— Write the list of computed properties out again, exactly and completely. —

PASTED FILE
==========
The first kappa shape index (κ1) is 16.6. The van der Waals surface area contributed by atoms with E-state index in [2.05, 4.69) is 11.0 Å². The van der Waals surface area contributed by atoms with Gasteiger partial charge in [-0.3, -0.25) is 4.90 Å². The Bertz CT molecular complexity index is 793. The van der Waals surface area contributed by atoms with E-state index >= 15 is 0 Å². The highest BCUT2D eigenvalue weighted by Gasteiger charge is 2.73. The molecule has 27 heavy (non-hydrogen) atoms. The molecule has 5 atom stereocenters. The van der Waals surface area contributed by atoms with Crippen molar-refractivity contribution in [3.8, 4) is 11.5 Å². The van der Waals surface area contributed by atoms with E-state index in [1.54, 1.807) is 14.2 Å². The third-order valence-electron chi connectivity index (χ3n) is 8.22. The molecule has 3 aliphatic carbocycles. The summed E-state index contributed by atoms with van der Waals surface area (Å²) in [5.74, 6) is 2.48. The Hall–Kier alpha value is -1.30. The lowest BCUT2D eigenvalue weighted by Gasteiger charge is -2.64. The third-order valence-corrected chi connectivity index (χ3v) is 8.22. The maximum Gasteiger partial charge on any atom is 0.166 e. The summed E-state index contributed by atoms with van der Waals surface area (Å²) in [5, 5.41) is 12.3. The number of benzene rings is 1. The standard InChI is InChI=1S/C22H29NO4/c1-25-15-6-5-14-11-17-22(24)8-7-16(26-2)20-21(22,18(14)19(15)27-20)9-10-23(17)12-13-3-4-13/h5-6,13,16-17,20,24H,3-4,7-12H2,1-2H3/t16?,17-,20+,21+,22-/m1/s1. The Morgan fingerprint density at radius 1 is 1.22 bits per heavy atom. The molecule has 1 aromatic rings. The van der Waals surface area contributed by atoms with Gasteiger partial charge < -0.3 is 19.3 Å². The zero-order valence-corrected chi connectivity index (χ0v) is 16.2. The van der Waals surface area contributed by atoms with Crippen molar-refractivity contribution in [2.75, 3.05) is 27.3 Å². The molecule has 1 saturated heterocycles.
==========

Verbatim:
The first kappa shape index (κ1) is 16.6. The van der Waals surface area contributed by atoms with E-state index in [2.05, 4.69) is 11.0 Å². The van der Waals surface area contributed by atoms with Gasteiger partial charge in [-0.3, -0.25) is 4.90 Å². The Bertz CT molecular complexity index is 793. The van der Waals surface area contributed by atoms with E-state index >= 15 is 0 Å². The highest BCUT2D eigenvalue weighted by Gasteiger charge is 2.73. The molecule has 27 heavy (non-hydrogen) atoms. The molecule has 5 atom stereocenters. The van der Waals surface area contributed by atoms with Crippen molar-refractivity contribution in [3.8, 4) is 11.5 Å². The van der Waals surface area contributed by atoms with E-state index in [1.54, 1.807) is 14.2 Å². The third-order valence-electron chi connectivity index (χ3n) is 8.22. The molecule has 3 aliphatic carbocycles. The summed E-state index contributed by atoms with van der Waals surface area (Å²) in [5.74, 6) is 2.48. The Hall–Kier alpha value is -1.30. The lowest BCUT2D eigenvalue weighted by Gasteiger charge is -2.64. The third-order valence-corrected chi connectivity index (χ3v) is 8.22. The maximum Gasteiger partial charge on any atom is 0.166 e. The summed E-state index contributed by atoms with van der Waals surface area (Å²) in [5, 5.41) is 12.3. The number of benzene rings is 1. The standard InChI is InChI=1S/C22H29NO4/c1-25-15-6-5-14-11-17-22(24)8-7-16(26-2)20-21(22,18(14)19(15)27-20)9-10-23(17)12-13-3-4-13/h5-6,13,16-17,20,24H,3-4,7-12H2,1-2H3/t16?,17-,20+,21+,22-/m1/s1. The Morgan fingerprint density at radius 1 is 1.22 bits per heavy atom. The molecule has 1 aromatic rings. The van der Waals surface area contributed by atoms with Gasteiger partial charge < -0.3 is 19.3 Å². The zero-order valence-corrected chi connectivity index (χ0v) is 16.2. The van der Waals surface area contributed by atoms with Crippen molar-refractivity contribution in [2.75, 3.05) is 27.3 Å². The molecule has 1 saturated heterocycles.